Just as Justice Stanley Mosk warned in his Garvey dissent, the insurance industry has devoted considerable energy to twisting and contorting efficient proximate cause to fit any claims denial situation. Plaintiff’s counsel’s job is to us to cut through the confusion.

Whenever there are two or more causes of a loss, and one or more of those causes is excluded, the analysis begins with Insurance Code section 530, which states:
An insurer is liable for a loss of which a peril insured against was the proximate cause; although a peril not contemplated by the contract may have been a remote cause of the loss; but he is not liable for a loss of which the peril insured against was only a remote cause.

If the covered cause is closer in time to the loss than the excluded cause, this is generally where the analysis will stop. A prime example of how this works is found in Brooks v. Metropolitan Life Ins. Co., 27 Cal. 3d 305, 163 P.2d 689 (1945).

In Brooks, an insured with terminal cancer died in a fire. The carrier denied coverage under an accidental death policy, arguing essentially that since the insured would have not have died of his burns if he had not already been sick, the exclusion for “disease and mental infirmity” applied. Disease, argued the insurance company, was a concurrent cause and trumped the covered peril, i.e., death by fire.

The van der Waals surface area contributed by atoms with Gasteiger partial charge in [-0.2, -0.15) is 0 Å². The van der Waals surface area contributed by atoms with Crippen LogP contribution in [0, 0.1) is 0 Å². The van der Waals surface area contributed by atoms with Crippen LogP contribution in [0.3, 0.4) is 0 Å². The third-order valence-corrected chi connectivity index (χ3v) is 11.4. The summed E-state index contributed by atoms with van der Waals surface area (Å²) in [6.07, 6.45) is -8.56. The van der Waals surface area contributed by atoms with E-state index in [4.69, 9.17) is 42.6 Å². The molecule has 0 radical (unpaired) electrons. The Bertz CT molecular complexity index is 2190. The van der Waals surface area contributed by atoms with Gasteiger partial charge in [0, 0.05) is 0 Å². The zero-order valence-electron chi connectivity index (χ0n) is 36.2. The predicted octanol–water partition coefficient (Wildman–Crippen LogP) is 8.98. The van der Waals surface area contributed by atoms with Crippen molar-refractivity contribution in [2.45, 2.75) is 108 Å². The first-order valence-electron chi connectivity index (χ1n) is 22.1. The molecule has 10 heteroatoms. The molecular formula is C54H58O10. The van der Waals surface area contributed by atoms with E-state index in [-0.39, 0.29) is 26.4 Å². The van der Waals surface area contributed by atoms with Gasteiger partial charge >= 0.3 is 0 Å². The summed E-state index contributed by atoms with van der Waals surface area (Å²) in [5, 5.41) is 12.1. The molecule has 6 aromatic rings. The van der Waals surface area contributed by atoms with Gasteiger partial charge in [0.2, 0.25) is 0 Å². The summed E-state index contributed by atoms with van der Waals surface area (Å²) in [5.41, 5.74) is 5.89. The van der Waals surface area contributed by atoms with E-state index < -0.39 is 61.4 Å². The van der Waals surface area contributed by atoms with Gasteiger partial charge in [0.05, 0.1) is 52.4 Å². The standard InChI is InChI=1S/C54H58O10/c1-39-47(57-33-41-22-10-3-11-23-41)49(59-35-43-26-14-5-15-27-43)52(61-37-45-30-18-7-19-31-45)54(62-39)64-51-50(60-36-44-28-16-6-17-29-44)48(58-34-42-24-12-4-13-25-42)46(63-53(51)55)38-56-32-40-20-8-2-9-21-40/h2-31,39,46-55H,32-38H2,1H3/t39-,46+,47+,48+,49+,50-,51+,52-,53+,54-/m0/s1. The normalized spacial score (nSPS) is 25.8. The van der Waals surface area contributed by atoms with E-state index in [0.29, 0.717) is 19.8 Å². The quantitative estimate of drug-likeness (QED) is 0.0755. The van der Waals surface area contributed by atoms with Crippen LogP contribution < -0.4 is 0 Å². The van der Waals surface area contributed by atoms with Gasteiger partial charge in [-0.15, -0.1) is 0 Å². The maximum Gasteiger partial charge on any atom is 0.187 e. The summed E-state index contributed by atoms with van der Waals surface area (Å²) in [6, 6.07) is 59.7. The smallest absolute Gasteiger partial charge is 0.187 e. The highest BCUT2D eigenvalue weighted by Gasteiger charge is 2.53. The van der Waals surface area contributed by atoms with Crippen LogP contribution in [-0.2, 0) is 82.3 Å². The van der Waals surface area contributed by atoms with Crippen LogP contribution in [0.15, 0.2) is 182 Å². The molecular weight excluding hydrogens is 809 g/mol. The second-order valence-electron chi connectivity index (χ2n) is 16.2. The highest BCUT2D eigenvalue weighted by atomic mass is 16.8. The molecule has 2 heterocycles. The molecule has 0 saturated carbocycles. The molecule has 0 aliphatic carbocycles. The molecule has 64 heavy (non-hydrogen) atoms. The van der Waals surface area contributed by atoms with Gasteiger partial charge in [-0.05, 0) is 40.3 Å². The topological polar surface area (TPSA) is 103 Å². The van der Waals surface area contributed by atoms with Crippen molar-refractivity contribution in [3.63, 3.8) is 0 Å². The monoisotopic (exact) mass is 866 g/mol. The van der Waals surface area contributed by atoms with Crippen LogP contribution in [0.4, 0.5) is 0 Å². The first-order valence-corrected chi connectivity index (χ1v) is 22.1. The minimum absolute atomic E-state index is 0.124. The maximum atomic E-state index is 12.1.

The California Supreme Court rejected the argument:
The presence of preexisting disease or infirmity will not relieve the insurer from liability if the accident is the proximate cause of death; and [] recovery may be had even though a diseased or infirm condition appears to actually contribute to cause the death if the accident sets in progress the chain of events leading directly to death, or if it is the prime or moving cause.
Brooks, supra, 163 P. 2d at 691.

In other words, in a hypothetical claim situation such as where wind a covered peril requires replacing a roof that was previously functioning adequately and the carrier denies the claim by arguing (1) the roof was negligently installed, (2) third-party negligence is excluded, (3) the wind would not have blown off the roof but for the negligent installation, Brooks tells us that the carrier is not being reasonable.